The defendant [Appellant] challenged Supreme Court's granting plaintiff's [John Doe] motion to proceed in this action using pseudonym "John Doe" rather then rather than reveal his identity. The Appellate Division unanimously affirmed the lower court's ruling, without costs.
Citing Anonymous v Lerner, 124 AD3d 487, the Appellate Division opined that after a "comprehensive balancing" of Doe's privacy interests against the presumption in favor of public disclosure and any prejudice to Appellant, Supreme Court "providently exercised its discretion in granting [John Doe's] motion to proceed anonymously."
Supreme Court's, said the court, had credited Doe's assertions that "he feared not only embarrassment and economic harm from the public disclosure of his identity but also social stigmatization, professional repercussions, and social isolation from his peers and colleagues in the legal profession", which concerns Appellant "had offered no reason to question."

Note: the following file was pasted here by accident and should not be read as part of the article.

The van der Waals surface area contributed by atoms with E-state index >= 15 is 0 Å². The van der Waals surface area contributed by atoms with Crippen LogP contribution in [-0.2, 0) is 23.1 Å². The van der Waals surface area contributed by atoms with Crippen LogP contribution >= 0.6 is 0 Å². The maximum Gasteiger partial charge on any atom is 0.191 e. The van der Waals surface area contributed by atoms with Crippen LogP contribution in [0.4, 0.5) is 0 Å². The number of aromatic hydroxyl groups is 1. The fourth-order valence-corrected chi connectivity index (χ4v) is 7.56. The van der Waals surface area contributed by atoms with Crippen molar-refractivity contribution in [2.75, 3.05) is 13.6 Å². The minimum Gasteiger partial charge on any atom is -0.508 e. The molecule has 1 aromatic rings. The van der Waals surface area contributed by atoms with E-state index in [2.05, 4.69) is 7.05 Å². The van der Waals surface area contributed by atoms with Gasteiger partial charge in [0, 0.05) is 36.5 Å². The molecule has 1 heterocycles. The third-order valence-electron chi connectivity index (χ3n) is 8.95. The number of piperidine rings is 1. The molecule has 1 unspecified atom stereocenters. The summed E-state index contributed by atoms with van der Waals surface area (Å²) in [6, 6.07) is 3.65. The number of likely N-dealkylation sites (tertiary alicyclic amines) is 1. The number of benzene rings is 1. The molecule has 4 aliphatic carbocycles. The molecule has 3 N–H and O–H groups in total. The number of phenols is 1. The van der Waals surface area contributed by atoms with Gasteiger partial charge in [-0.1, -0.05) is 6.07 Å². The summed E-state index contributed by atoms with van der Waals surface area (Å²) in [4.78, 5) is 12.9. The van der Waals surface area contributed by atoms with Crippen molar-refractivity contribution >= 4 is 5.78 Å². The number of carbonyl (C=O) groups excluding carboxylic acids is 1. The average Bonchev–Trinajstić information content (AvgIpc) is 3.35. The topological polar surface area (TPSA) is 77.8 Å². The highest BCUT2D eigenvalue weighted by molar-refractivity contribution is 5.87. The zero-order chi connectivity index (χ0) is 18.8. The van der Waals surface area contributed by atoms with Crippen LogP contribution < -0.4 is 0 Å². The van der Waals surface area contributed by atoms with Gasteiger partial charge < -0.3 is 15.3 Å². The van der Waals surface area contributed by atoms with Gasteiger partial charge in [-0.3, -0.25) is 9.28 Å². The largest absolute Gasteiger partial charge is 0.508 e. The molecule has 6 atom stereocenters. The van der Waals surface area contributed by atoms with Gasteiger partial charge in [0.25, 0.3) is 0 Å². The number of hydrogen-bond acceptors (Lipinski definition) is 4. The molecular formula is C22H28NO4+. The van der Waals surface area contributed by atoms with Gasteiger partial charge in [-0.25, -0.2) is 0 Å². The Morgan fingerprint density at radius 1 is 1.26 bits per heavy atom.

Although Appellant argued that such disclosure would have no chilling effect since Doe has already commenced suit, the Appellate Division observed that Appellant's argument "fails to account for the real possibility that [Doe] would be dissuaded from pursuing the action further and for the inhibiting effect it could have on other potential plaintiffs."
Concluding that Doe's proceeding anonymously would better serve the public's right to know than having the records sealed, the Appellate Division noted that:
1. Appellant had not explained why the public must know Doe's identity in addition to all other aspects of the case; and
2. Appellant has not shown that it will suffer any prejudice as Doe had agreed to divulge his identity to it and to the court.
The Appellate Division's decision is posted on the Internet HERE.